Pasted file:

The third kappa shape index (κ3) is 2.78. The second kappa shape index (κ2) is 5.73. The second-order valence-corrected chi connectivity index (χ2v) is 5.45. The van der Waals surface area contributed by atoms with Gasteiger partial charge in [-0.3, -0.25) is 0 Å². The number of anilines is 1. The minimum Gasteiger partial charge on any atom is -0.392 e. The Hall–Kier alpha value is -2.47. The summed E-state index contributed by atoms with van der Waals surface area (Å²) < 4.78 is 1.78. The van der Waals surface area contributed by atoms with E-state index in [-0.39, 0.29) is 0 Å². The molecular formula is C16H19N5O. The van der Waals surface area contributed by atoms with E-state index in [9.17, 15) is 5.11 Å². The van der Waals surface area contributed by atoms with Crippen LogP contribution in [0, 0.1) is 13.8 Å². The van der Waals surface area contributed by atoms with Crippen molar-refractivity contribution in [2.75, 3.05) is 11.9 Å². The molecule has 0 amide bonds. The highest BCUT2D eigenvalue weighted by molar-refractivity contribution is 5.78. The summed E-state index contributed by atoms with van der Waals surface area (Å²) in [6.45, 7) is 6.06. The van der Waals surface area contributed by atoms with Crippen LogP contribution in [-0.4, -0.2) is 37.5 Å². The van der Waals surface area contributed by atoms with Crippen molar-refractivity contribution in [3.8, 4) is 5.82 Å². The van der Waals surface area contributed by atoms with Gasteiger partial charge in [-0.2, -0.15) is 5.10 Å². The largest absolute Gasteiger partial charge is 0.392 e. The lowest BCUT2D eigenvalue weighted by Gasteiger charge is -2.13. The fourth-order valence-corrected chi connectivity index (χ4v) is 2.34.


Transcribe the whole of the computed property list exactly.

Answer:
The third kappa shape index (κ3) is 2.78. The second kappa shape index (κ2) is 5.73. The second-order valence-corrected chi connectivity index (χ2v) is 5.45. The van der Waals surface area contributed by atoms with Gasteiger partial charge in [-0.3, -0.25) is 0 Å². The number of anilines is 1. The minimum Gasteiger partial charge on any atom is -0.392 e. The Hall–Kier alpha value is -2.47. The summed E-state index contributed by atoms with van der Waals surface area (Å²) < 4.78 is 1.78. The van der Waals surface area contributed by atoms with E-state index in [-0.39, 0.29) is 0 Å². The molecular formula is C16H19N5O. The van der Waals surface area contributed by atoms with E-state index in [9.17, 15) is 5.11 Å². The van der Waals surface area contributed by atoms with Crippen LogP contribution in [0, 0.1) is 13.8 Å². The van der Waals surface area contributed by atoms with Crippen molar-refractivity contribution in [2.75, 3.05) is 11.9 Å². The molecule has 0 amide bonds. The highest BCUT2D eigenvalue weighted by molar-refractivity contribution is 5.78. The summed E-state index contributed by atoms with van der Waals surface area (Å²) in [6.45, 7) is 6.06. The van der Waals surface area contributed by atoms with Crippen LogP contribution in [-0.4, -0.2) is 37.5 Å². The van der Waals surface area contributed by atoms with Crippen molar-refractivity contribution in [3.8, 4) is 5.82 Å². The van der Waals surface area contributed by atoms with Gasteiger partial charge in [-0.2, -0.15) is 5.10 Å². The largest absolute Gasteiger partial charge is 0.392 e. The lowest BCUT2D eigenvalue weighted by Gasteiger charge is -2.13. The fourth-order valence-corrected chi connectivity index (χ4v) is 2.34.